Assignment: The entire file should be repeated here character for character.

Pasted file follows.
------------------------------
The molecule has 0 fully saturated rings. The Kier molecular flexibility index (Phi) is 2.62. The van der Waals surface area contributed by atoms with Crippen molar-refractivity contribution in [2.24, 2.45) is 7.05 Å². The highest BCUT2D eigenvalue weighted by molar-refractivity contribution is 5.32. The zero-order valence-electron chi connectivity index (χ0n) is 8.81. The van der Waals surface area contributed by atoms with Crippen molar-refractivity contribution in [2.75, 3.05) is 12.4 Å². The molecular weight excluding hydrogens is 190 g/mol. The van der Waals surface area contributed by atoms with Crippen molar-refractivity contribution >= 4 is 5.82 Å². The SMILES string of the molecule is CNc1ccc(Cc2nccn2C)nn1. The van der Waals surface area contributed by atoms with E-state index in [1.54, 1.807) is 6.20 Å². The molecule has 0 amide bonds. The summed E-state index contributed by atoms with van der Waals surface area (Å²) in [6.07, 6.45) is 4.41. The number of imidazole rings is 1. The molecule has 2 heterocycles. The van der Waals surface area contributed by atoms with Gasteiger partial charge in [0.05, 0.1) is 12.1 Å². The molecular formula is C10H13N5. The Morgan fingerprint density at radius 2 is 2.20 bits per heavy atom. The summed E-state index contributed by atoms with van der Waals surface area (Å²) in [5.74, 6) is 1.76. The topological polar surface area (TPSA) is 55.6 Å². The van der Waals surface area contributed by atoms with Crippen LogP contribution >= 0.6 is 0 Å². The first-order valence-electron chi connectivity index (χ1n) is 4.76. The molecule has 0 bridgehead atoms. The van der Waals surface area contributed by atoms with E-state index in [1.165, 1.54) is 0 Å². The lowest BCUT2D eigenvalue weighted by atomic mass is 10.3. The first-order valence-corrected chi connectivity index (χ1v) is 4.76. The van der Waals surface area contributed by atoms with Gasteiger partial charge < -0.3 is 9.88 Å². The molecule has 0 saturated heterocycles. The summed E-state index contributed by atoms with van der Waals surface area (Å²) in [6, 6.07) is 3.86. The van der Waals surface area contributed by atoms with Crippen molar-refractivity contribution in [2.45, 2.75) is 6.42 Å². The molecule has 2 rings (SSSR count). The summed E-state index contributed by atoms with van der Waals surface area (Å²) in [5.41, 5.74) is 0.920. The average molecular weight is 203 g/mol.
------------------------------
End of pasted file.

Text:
The molecule has 0 fully saturated rings. The Kier molecular flexibility index (Phi) is 2.62. The van der Waals surface area contributed by atoms with Crippen molar-refractivity contribution in [2.24, 2.45) is 7.05 Å². The highest BCUT2D eigenvalue weighted by molar-refractivity contribution is 5.32. The zero-order valence-electron chi connectivity index (χ0n) is 8.81. The van der Waals surface area contributed by atoms with Crippen molar-refractivity contribution in [2.75, 3.05) is 12.4 Å². The molecular weight excluding hydrogens is 190 g/mol. The van der Waals surface area contributed by atoms with Crippen molar-refractivity contribution >= 4 is 5.82 Å². The SMILES string of the molecule is CNc1ccc(Cc2nccn2C)nn1. The van der Waals surface area contributed by atoms with E-state index in [1.54, 1.807) is 6.20 Å². The molecule has 0 amide bonds. The summed E-state index contributed by atoms with van der Waals surface area (Å²) in [6.07, 6.45) is 4.41. The number of imidazole rings is 1. The molecule has 2 heterocycles. The van der Waals surface area contributed by atoms with Gasteiger partial charge in [0.05, 0.1) is 12.1 Å². The molecular formula is C10H13N5. The Morgan fingerprint density at radius 2 is 2.20 bits per heavy atom. The summed E-state index contributed by atoms with van der Waals surface area (Å²) in [5.74, 6) is 1.76. The topological polar surface area (TPSA) is 55.6 Å². The van der Waals surface area contributed by atoms with Crippen LogP contribution >= 0.6 is 0 Å². The first-order valence-electron chi connectivity index (χ1n) is 4.76. The molecule has 0 bridgehead atoms. The van der Waals surface area contributed by atoms with E-state index in [1.165, 1.54) is 0 Å². The lowest BCUT2D eigenvalue weighted by atomic mass is 10.3. The first-order valence-corrected chi connectivity index (χ1v) is 4.76. The van der Waals surface area contributed by atoms with Gasteiger partial charge < -0.3 is 9.88 Å². The molecule has 0 saturated heterocycles. The summed E-state index contributed by atoms with van der Waals surface area (Å²) in [6, 6.07) is 3.86. The van der Waals surface area contributed by atoms with Crippen molar-refractivity contribution in [2.45, 2.75) is 6.42 Å². The molecule has 2 rings (SSSR count). The summed E-state index contributed by atoms with van der Waals surface area (Å²) in [5.41, 5.74) is 0.920. The average molecular weight is 203 g/mol.